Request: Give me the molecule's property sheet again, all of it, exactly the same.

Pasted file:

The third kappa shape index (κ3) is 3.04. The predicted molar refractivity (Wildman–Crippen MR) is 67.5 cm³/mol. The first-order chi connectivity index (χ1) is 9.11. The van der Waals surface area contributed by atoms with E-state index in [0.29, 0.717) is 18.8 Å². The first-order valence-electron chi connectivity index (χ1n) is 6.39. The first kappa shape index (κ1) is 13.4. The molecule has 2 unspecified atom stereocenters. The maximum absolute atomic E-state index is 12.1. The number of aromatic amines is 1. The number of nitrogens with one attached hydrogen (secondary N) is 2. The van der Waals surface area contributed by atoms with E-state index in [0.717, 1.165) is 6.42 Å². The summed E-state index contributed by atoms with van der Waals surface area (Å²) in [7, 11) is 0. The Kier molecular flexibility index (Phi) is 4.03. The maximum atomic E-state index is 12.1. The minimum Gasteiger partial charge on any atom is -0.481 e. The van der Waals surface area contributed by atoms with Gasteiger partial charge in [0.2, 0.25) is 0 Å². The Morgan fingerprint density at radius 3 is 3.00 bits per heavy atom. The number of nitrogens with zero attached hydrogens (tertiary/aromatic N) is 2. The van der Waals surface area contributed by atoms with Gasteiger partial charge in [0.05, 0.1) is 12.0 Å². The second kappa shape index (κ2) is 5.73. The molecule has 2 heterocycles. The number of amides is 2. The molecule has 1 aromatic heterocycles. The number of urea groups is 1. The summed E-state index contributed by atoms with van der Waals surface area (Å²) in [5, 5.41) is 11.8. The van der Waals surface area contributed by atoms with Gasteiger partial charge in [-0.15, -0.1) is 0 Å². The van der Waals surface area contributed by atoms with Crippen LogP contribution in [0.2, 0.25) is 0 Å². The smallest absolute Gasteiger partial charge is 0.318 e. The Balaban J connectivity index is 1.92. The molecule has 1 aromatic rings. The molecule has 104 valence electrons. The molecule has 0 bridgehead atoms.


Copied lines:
The third kappa shape index (κ3) is 3.04. The predicted molar refractivity (Wildman–Crippen MR) is 67.5 cm³/mol. The first-order chi connectivity index (χ1) is 9.11. The van der Waals surface area contributed by atoms with E-state index in [0.29, 0.717) is 18.8 Å². The first-order valence-electron chi connectivity index (χ1n) is 6.39. The first kappa shape index (κ1) is 13.4. The molecule has 2 unspecified atom stereocenters. The maximum absolute atomic E-state index is 12.1. The number of aromatic amines is 1. The number of nitrogens with one attached hydrogen (secondary N) is 2. The van der Waals surface area contributed by atoms with E-state index in [0.717, 1.165) is 6.42 Å². The summed E-state index contributed by atoms with van der Waals surface area (Å²) in [7, 11) is 0. The Kier molecular flexibility index (Phi) is 4.03. The maximum atomic E-state index is 12.1. The minimum Gasteiger partial charge on any atom is -0.481 e. The van der Waals surface area contributed by atoms with Gasteiger partial charge in [0.2, 0.25) is 0 Å². The Morgan fingerprint density at radius 3 is 3.00 bits per heavy atom. The number of nitrogens with zero attached hydrogens (tertiary/aromatic N) is 2. The van der Waals surface area contributed by atoms with Gasteiger partial charge in [0.05, 0.1) is 12.0 Å². The second kappa shape index (κ2) is 5.73. The molecule has 2 heterocycles. The number of amides is 2. The molecule has 1 aromatic heterocycles. The number of urea groups is 1. The summed E-state index contributed by atoms with van der Waals surface area (Å²) in [5, 5.41) is 11.8. The van der Waals surface area contributed by atoms with Gasteiger partial charge in [-0.15, -0.1) is 0 Å². The van der Waals surface area contributed by atoms with Crippen LogP contribution in [0.2, 0.25) is 0 Å². The smallest absolute Gasteiger partial charge is 0.318 e. The Balaban J connectivity index is 1.92. The molecule has 1 aromatic rings. The molecule has 104 valence electrons. The molecule has 0 bridgehead atoms.